Bitcoin is an open source protocol. That means its code is freely available for anyone to read, modify or run. As such, it is constantly evolving, be it due to bug fixes, the adding of features or a change of direction in the project.
Like in any open source software project, changes are determined by consensus reached amongst its developer base. Due to this collective nature, sometimes a proposed change in a project can bring its developer community to diverge and part of the group might choose to fork (split) the source code, effectively leading to two independent implementations.
In the context of Bitcoin and other public blockchains, there are two categories of such intentional forks: soft and hard.
What is a soft fork?
In the Bitcoin network, a soft fork means that blocks created following the new rules are considered valid by nodes using both versions of the software, although not all blocks created by the old version are valid to the updated nodes.
A soft fork requires less coordination to avoid a chain split, since only a majority of block creators (miners) are required to update their software in order to keep chain integrity. Regular validating nodes do not require to immediately update, as they will accept both block types as valid.
However, a miner using the old rules risks having her block rejected by part of the network if the soft fork is widely adopted, leading to a temporarily split chain. Since there have costly implications, miners have the economic incentive to reach consensus and coordinate to quickly implement a popular proposal.
In Bitcoin, for example, the Segwit upgrade was a soft fork - nodes running the old version of the software still recognise blocks generated by the new rules as valid. Since at the time the overwhelming majority of miners implemented the changes, no invalid blocks were created and thus the blockchain remained unified.
What is a hard fork?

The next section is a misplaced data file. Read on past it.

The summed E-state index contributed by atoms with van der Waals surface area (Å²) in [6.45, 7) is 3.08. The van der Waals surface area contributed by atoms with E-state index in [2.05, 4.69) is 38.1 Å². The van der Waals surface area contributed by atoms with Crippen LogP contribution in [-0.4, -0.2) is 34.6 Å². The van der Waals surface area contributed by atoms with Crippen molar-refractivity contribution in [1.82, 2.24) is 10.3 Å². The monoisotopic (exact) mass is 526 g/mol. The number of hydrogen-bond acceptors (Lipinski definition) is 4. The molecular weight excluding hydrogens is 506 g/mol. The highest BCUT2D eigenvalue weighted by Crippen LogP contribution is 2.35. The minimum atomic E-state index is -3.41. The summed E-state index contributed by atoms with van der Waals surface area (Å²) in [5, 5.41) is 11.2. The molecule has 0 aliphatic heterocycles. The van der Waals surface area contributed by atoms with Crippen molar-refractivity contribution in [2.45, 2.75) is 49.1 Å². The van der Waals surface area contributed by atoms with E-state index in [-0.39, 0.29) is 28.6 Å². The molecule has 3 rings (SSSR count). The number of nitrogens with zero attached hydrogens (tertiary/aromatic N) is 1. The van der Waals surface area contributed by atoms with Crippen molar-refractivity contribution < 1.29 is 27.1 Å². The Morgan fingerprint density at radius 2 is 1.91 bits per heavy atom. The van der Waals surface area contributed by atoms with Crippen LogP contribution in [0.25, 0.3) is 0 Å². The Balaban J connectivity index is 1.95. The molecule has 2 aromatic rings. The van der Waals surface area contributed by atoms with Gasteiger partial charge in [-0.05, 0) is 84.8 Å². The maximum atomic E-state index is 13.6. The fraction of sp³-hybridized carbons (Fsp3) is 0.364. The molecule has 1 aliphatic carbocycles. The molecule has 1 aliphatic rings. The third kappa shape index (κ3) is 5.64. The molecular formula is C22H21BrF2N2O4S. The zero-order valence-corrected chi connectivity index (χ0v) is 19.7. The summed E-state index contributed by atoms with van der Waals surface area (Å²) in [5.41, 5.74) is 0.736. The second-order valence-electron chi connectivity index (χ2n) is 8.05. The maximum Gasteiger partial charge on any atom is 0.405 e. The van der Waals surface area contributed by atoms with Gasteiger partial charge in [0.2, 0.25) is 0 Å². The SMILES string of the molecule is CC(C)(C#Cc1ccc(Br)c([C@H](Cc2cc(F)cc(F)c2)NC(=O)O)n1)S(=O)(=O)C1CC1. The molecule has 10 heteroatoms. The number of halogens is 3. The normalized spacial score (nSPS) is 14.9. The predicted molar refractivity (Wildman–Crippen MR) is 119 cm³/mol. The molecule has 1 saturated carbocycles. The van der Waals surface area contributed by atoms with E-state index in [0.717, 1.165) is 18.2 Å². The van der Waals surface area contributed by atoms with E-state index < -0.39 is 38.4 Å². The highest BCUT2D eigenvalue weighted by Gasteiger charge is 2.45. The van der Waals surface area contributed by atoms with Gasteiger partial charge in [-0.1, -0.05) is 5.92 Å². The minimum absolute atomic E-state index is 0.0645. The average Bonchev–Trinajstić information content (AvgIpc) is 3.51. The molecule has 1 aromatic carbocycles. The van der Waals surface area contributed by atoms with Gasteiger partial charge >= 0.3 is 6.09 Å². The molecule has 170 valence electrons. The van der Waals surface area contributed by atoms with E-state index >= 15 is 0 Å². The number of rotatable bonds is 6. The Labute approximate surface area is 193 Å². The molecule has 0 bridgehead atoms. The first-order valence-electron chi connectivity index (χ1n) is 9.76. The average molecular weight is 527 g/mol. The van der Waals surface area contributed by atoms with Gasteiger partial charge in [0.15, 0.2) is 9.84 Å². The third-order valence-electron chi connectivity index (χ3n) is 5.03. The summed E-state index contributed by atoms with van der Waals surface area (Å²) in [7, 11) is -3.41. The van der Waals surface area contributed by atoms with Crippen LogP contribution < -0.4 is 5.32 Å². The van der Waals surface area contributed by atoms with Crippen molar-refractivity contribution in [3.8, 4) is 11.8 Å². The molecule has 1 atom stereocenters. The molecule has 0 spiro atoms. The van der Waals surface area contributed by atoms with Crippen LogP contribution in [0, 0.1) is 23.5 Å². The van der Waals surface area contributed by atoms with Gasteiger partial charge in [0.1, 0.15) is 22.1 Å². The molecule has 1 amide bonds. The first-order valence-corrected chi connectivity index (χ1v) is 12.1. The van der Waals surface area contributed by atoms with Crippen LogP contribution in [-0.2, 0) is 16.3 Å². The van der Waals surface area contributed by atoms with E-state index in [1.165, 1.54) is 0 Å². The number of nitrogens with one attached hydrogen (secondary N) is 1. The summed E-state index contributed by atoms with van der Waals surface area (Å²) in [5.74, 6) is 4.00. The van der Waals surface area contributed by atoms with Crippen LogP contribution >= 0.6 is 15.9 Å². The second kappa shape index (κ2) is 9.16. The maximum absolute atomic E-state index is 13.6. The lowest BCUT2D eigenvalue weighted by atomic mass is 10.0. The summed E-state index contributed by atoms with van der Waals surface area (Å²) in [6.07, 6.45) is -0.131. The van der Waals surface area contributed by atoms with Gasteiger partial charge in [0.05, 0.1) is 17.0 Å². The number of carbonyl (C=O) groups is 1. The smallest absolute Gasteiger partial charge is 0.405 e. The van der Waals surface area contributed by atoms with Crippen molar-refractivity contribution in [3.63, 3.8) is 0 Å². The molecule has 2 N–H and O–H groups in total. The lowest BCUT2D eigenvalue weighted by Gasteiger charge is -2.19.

When the change is such that blocks created by the upgraded version would be considered invalid to older versions, then it is called a hard fork. In this case, the new rules are incompatible with the old ones. New blocks are automatically rejected by all non-updated participants, leading to a chain split between implementations. For that reason, hard forks require a great deal of coordination to keep the whole network committed to a single chain.
Hard forks can potentially lead to completely independent blockchains - and sometimes that is the intended result, as in the case of Litecoin and Bitcoin Cash.
In these cases, a considerable number of Bitcoin nodes agreed to split from the main blockchain and the resulting chains became effectively new currencies. They share their transaction history with Bitcoin up until the fork, but moving onto their independent blockchains afterwards.
Such splits, if not properly implemented, can lead to security problems like replay attacks, where a user’s spending in one blockchain can be copied and broadcast to the forked one by a malicious actor, potentially resulting in loss of funds.
What is Bitcoin Cash?
Bitcoin Cash, as the name suggests, was created with payments in mind. You can read more about Bitcoin Cash in our blog, but in essence this fork was a result of the efforts led by a group of miners that aimed to achieve faster, cheaper transactions. How would they do this? By increasing the block size.